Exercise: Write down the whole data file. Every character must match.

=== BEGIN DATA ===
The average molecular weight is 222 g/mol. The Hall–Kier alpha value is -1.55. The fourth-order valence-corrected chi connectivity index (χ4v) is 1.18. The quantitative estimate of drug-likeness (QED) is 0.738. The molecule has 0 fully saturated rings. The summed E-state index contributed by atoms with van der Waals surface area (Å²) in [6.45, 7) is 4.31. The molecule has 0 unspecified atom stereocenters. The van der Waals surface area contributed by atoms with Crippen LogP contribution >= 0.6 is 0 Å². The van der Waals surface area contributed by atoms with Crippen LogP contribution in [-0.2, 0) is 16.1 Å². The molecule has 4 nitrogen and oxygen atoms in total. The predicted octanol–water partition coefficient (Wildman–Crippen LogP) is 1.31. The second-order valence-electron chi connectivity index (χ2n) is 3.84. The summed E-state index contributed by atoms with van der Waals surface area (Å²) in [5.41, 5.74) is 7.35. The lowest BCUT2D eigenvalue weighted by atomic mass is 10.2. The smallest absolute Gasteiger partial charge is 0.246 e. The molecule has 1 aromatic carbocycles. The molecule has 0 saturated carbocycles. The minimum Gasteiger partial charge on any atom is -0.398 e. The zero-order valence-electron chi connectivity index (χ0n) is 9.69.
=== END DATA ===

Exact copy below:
The average molecular weight is 222 g/mol. The Hall–Kier alpha value is -1.55. The fourth-order valence-corrected chi connectivity index (χ4v) is 1.18. The quantitative estimate of drug-likeness (QED) is 0.738. The molecule has 0 fully saturated rings. The summed E-state index contributed by atoms with van der Waals surface area (Å²) in [6.45, 7) is 4.31. The molecule has 0 unspecified atom stereocenters. The van der Waals surface area contributed by atoms with Crippen LogP contribution >= 0.6 is 0 Å². The van der Waals surface area contributed by atoms with Crippen LogP contribution in [-0.2, 0) is 16.1 Å². The molecule has 4 nitrogen and oxygen atoms in total. The predicted octanol–water partition coefficient (Wildman–Crippen LogP) is 1.31. The second-order valence-electron chi connectivity index (χ2n) is 3.84. The summed E-state index contributed by atoms with van der Waals surface area (Å²) in [5.41, 5.74) is 7.35. The lowest BCUT2D eigenvalue weighted by atomic mass is 10.2. The smallest absolute Gasteiger partial charge is 0.246 e. The molecule has 1 aromatic carbocycles. The molecule has 0 saturated carbocycles. The minimum Gasteiger partial charge on any atom is -0.398 e. The zero-order valence-electron chi connectivity index (χ0n) is 9.69.